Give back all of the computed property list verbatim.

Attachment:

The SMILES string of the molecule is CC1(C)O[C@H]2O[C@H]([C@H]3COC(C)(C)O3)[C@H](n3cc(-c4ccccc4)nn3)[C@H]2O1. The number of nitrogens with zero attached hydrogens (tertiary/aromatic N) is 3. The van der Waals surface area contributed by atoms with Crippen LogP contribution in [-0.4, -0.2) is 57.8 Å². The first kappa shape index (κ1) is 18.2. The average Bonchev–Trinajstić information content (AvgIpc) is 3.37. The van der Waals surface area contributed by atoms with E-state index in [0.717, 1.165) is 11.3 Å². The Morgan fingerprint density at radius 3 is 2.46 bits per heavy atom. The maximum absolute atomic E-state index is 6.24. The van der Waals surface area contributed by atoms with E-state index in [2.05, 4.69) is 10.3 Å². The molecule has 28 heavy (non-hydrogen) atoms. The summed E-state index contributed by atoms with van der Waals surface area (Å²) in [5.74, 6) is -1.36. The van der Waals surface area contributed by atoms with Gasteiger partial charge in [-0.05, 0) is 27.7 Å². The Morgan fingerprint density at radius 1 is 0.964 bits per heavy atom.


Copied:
The SMILES string of the molecule is CC1(C)O[C@H]2O[C@H]([C@H]3COC(C)(C)O3)[C@H](n3cc(-c4ccccc4)nn3)[C@H]2O1. The number of nitrogens with zero attached hydrogens (tertiary/aromatic N) is 3. The van der Waals surface area contributed by atoms with Crippen LogP contribution in [-0.4, -0.2) is 57.8 Å². The first kappa shape index (κ1) is 18.2. The average Bonchev–Trinajstić information content (AvgIpc) is 3.37. The van der Waals surface area contributed by atoms with E-state index in [0.717, 1.165) is 11.3 Å². The Morgan fingerprint density at radius 3 is 2.46 bits per heavy atom. The maximum absolute atomic E-state index is 6.24. The van der Waals surface area contributed by atoms with E-state index in [2.05, 4.69) is 10.3 Å². The molecule has 28 heavy (non-hydrogen) atoms. The summed E-state index contributed by atoms with van der Waals surface area (Å²) in [5.74, 6) is -1.36. The van der Waals surface area contributed by atoms with Gasteiger partial charge in [-0.05, 0) is 27.7 Å². The Morgan fingerprint density at radius 1 is 0.964 bits per heavy atom.